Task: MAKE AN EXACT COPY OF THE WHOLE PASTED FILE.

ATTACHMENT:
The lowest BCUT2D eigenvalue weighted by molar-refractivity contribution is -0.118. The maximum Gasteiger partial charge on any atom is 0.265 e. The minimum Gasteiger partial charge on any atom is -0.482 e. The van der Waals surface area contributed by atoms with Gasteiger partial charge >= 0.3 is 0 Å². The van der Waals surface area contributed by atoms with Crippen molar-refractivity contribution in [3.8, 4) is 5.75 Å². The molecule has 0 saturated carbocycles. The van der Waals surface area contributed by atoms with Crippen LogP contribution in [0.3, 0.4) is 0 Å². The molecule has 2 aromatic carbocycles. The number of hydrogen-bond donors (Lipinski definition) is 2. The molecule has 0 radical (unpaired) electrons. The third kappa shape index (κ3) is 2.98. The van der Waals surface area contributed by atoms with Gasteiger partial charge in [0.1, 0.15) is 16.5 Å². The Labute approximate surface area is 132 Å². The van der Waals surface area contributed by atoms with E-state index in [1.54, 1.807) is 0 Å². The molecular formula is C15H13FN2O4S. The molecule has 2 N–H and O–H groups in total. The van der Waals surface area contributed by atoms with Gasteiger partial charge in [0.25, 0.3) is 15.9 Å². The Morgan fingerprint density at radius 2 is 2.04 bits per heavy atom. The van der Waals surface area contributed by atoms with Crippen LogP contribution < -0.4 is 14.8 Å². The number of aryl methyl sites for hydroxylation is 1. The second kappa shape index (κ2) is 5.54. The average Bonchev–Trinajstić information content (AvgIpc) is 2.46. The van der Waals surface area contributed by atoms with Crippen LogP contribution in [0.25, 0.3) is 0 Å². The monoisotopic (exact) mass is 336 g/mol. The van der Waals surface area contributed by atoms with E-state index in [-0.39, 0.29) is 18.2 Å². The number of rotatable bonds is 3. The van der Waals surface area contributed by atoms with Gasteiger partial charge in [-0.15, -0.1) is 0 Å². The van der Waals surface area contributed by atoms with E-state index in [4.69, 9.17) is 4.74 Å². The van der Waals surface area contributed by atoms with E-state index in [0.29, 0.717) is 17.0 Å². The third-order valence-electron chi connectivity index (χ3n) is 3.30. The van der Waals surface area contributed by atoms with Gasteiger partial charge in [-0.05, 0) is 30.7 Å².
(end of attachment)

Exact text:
The lowest BCUT2D eigenvalue weighted by molar-refractivity contribution is -0.118. The maximum Gasteiger partial charge on any atom is 0.265 e. The minimum Gasteiger partial charge on any atom is -0.482 e. The van der Waals surface area contributed by atoms with Gasteiger partial charge >= 0.3 is 0 Å². The van der Waals surface area contributed by atoms with Crippen molar-refractivity contribution in [3.8, 4) is 5.75 Å². The molecule has 0 saturated carbocycles. The van der Waals surface area contributed by atoms with Crippen LogP contribution in [0.3, 0.4) is 0 Å². The molecule has 2 aromatic carbocycles. The number of hydrogen-bond donors (Lipinski definition) is 2. The molecule has 0 radical (unpaired) electrons. The third kappa shape index (κ3) is 2.98. The van der Waals surface area contributed by atoms with Gasteiger partial charge in [0.1, 0.15) is 16.5 Å². The Labute approximate surface area is 132 Å². The van der Waals surface area contributed by atoms with E-state index in [1.54, 1.807) is 0 Å². The molecular formula is C15H13FN2O4S. The molecule has 2 N–H and O–H groups in total. The van der Waals surface area contributed by atoms with Gasteiger partial charge in [0.25, 0.3) is 15.9 Å². The Morgan fingerprint density at radius 2 is 2.04 bits per heavy atom. The van der Waals surface area contributed by atoms with Crippen LogP contribution < -0.4 is 14.8 Å². The number of aryl methyl sites for hydroxylation is 1. The second kappa shape index (κ2) is 5.54. The average Bonchev–Trinajstić information content (AvgIpc) is 2.46. The van der Waals surface area contributed by atoms with Crippen LogP contribution in [0.25, 0.3) is 0 Å². The monoisotopic (exact) mass is 336 g/mol. The van der Waals surface area contributed by atoms with E-state index in [-0.39, 0.29) is 18.2 Å². The number of rotatable bonds is 3. The van der Waals surface area contributed by atoms with Gasteiger partial charge in [-0.15, -0.1) is 0 Å². The van der Waals surface area contributed by atoms with E-state index in [4.69, 9.17) is 4.74 Å². The van der Waals surface area contributed by atoms with E-state index in [0.29, 0.717) is 17.0 Å². The third-order valence-electron chi connectivity index (χ3n) is 3.30. The van der Waals surface area contributed by atoms with Gasteiger partial charge in [-0.05, 0) is 30.7 Å².